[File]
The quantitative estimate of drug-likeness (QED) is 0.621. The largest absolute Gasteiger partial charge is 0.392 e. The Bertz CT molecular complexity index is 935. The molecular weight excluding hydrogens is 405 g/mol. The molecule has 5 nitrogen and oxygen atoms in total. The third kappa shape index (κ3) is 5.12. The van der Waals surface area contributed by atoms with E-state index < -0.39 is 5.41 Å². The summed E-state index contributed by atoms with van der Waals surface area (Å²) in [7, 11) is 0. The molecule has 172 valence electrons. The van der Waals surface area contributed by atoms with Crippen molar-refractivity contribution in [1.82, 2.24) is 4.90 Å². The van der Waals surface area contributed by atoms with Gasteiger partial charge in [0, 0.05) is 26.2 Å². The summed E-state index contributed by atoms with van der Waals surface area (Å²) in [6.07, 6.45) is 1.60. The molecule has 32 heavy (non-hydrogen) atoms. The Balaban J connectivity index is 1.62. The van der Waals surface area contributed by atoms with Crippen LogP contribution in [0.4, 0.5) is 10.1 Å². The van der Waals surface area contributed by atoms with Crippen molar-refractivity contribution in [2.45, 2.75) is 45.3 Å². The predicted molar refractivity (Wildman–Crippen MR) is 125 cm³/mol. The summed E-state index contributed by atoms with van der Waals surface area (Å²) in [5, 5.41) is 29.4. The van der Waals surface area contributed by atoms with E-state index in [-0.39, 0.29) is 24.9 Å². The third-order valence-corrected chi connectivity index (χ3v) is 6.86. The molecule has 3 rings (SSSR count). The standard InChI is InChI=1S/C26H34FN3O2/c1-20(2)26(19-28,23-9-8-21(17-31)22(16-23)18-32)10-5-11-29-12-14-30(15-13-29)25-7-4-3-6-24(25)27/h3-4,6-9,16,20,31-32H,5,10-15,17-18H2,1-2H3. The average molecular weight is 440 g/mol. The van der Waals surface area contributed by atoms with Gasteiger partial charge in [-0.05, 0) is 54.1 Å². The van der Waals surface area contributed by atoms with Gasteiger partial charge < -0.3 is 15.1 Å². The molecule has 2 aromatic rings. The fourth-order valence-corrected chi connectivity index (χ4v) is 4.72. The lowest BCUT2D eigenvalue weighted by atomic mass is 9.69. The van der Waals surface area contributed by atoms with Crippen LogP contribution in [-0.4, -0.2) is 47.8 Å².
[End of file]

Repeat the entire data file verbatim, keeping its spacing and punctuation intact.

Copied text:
The quantitative estimate of drug-likeness (QED) is 0.621. The largest absolute Gasteiger partial charge is 0.392 e. The Bertz CT molecular complexity index is 935. The molecular weight excluding hydrogens is 405 g/mol. The molecule has 5 nitrogen and oxygen atoms in total. The third kappa shape index (κ3) is 5.12. The van der Waals surface area contributed by atoms with E-state index < -0.39 is 5.41 Å². The summed E-state index contributed by atoms with van der Waals surface area (Å²) in [7, 11) is 0. The molecule has 172 valence electrons. The van der Waals surface area contributed by atoms with Crippen molar-refractivity contribution in [1.82, 2.24) is 4.90 Å². The van der Waals surface area contributed by atoms with Gasteiger partial charge in [0, 0.05) is 26.2 Å². The summed E-state index contributed by atoms with van der Waals surface area (Å²) in [6.07, 6.45) is 1.60. The molecule has 32 heavy (non-hydrogen) atoms. The Balaban J connectivity index is 1.62. The van der Waals surface area contributed by atoms with Crippen LogP contribution in [0.4, 0.5) is 10.1 Å². The van der Waals surface area contributed by atoms with Crippen molar-refractivity contribution in [2.45, 2.75) is 45.3 Å². The predicted molar refractivity (Wildman–Crippen MR) is 125 cm³/mol. The summed E-state index contributed by atoms with van der Waals surface area (Å²) in [5, 5.41) is 29.4. The van der Waals surface area contributed by atoms with E-state index in [-0.39, 0.29) is 24.9 Å². The third-order valence-corrected chi connectivity index (χ3v) is 6.86. The molecule has 3 rings (SSSR count). The standard InChI is InChI=1S/C26H34FN3O2/c1-20(2)26(19-28,23-9-8-21(17-31)22(16-23)18-32)10-5-11-29-12-14-30(15-13-29)25-7-4-3-6-24(25)27/h3-4,6-9,16,20,31-32H,5,10-15,17-18H2,1-2H3. The average molecular weight is 440 g/mol. The van der Waals surface area contributed by atoms with Gasteiger partial charge in [-0.05, 0) is 54.1 Å². The van der Waals surface area contributed by atoms with Gasteiger partial charge < -0.3 is 15.1 Å². The molecule has 2 aromatic rings. The fourth-order valence-corrected chi connectivity index (χ4v) is 4.72. The lowest BCUT2D eigenvalue weighted by atomic mass is 9.69. The van der Waals surface area contributed by atoms with Crippen LogP contribution in [-0.4, -0.2) is 47.8 Å².